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Chapter 4.1 : Introduction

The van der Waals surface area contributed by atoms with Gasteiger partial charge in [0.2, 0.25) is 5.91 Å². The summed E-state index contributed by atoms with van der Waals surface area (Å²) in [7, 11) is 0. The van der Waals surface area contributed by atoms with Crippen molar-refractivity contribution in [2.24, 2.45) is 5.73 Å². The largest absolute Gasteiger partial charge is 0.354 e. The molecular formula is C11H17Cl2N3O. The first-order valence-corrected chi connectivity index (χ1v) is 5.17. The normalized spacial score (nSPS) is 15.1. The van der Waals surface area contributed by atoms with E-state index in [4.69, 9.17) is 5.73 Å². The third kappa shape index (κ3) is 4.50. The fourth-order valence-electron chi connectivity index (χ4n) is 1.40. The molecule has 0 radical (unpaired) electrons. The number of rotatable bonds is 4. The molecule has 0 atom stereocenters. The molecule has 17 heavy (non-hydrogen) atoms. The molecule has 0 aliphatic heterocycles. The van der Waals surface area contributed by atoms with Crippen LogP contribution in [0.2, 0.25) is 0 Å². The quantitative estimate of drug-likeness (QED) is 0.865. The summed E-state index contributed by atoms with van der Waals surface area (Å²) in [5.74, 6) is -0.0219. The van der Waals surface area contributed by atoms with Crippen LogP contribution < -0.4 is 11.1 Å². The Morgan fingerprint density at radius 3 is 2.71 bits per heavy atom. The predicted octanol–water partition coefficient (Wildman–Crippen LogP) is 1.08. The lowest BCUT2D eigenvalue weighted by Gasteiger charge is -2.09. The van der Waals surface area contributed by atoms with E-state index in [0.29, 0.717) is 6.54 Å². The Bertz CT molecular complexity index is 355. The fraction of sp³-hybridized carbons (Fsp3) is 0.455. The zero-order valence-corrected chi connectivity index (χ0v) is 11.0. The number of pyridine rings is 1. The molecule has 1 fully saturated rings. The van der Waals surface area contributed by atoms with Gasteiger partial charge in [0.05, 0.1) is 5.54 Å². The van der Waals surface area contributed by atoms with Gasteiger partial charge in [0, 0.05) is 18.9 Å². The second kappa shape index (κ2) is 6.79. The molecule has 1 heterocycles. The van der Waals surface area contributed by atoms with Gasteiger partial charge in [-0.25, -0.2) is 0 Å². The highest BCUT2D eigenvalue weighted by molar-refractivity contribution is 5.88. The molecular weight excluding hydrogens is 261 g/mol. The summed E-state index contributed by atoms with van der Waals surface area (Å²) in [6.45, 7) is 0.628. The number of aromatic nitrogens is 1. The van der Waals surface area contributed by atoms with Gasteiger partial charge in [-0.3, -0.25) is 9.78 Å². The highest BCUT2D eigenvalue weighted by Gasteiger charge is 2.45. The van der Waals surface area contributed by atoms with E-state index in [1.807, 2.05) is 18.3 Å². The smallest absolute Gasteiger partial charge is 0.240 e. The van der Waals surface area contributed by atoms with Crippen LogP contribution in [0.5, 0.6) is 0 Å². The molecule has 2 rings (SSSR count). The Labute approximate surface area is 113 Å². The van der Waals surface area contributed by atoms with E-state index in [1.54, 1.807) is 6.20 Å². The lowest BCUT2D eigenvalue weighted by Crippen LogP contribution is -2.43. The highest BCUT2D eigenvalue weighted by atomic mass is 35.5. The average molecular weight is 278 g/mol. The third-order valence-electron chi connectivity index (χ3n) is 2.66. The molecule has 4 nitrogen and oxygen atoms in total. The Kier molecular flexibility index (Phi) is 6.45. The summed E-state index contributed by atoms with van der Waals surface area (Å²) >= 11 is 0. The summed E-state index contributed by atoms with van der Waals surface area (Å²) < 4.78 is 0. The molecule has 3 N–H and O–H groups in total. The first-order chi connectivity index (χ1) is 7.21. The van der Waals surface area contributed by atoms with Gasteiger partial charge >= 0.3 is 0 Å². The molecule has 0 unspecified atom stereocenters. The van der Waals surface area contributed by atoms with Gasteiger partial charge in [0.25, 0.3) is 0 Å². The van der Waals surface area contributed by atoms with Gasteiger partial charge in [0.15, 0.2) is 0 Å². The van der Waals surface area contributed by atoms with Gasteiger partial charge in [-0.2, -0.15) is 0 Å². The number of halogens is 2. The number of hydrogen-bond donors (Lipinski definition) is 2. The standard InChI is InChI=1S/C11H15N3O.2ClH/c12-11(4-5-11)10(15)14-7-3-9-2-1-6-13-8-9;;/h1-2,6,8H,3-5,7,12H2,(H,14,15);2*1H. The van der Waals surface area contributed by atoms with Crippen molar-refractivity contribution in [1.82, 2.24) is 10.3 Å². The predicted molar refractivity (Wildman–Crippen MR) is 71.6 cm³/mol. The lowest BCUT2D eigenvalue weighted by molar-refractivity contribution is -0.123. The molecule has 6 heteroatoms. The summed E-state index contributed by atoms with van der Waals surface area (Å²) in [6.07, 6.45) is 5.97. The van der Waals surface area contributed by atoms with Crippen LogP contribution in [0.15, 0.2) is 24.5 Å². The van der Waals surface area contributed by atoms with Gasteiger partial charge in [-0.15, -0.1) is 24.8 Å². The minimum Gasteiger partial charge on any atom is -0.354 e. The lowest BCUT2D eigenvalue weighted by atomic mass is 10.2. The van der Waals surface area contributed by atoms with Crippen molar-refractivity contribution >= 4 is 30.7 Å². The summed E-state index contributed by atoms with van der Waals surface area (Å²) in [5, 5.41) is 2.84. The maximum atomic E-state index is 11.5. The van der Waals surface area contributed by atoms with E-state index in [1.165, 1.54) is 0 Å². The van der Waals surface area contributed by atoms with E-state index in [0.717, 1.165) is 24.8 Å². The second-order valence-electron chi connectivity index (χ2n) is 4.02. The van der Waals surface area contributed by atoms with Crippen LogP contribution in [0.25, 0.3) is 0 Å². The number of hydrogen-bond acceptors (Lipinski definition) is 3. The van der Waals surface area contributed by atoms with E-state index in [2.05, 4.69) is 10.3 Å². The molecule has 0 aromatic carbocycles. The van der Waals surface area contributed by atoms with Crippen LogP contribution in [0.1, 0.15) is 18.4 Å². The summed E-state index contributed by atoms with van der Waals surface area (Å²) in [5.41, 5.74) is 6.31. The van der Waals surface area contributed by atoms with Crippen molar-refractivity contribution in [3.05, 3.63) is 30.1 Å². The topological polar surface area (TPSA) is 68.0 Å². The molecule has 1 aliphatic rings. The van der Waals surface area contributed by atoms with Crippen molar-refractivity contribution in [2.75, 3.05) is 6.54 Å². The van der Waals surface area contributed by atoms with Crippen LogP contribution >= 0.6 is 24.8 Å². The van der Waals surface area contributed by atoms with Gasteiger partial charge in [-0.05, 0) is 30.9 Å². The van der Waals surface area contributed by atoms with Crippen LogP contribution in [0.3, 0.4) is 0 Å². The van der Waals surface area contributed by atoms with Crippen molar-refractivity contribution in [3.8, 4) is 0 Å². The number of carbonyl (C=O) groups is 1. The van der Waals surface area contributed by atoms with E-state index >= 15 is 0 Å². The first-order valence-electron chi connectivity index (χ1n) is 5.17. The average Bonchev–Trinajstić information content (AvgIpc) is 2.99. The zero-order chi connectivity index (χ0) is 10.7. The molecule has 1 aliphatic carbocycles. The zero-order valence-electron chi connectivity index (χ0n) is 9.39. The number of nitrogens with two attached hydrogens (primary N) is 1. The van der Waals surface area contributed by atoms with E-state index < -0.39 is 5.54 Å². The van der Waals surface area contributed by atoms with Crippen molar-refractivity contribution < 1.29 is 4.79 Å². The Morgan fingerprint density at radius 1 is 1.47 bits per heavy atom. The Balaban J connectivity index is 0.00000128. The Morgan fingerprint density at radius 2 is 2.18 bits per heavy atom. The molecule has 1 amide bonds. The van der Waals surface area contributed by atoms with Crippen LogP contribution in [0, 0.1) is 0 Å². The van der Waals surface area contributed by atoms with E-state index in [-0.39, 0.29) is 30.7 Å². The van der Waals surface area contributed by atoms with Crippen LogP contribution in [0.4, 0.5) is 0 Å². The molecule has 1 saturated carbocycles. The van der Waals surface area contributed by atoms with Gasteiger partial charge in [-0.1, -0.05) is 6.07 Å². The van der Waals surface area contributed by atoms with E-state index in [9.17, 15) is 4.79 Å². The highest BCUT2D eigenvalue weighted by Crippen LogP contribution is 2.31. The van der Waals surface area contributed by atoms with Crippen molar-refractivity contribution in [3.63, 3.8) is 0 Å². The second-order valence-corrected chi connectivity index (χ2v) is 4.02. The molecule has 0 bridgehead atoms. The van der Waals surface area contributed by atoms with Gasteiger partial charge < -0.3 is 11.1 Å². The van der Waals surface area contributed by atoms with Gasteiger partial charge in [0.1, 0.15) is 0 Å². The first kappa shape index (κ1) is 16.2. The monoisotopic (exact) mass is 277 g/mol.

Anaerobic bacteria are a significant component of the normal microbiota of the human host. There are anaerobes present on most body surfaces and mucous membranes; they exist in large numbers throughout the entire gastrointestinal tract, from the mouth to the colon, with the exception of the stomach and esophagus; they are found in large numbers in the female genitourinary tract. In most areas, a true symbiotic relationship exists: humans supply the environment for the anaerobes to live and multiply in the presence of food, water, and a “friendly” atmosphere; the bacteria aid in digestion of foodstuffs for metabolism, prevent attachment of more virulent microbes by virtue of their presence in very large numbers, and make up a major component of the innate immunity of the host. In addition, the normal anaerobic microbiota bacteria are important in supplying needed vitamins and cofactors like vitamin K that humans cannot manufacture on their own ( 6 ).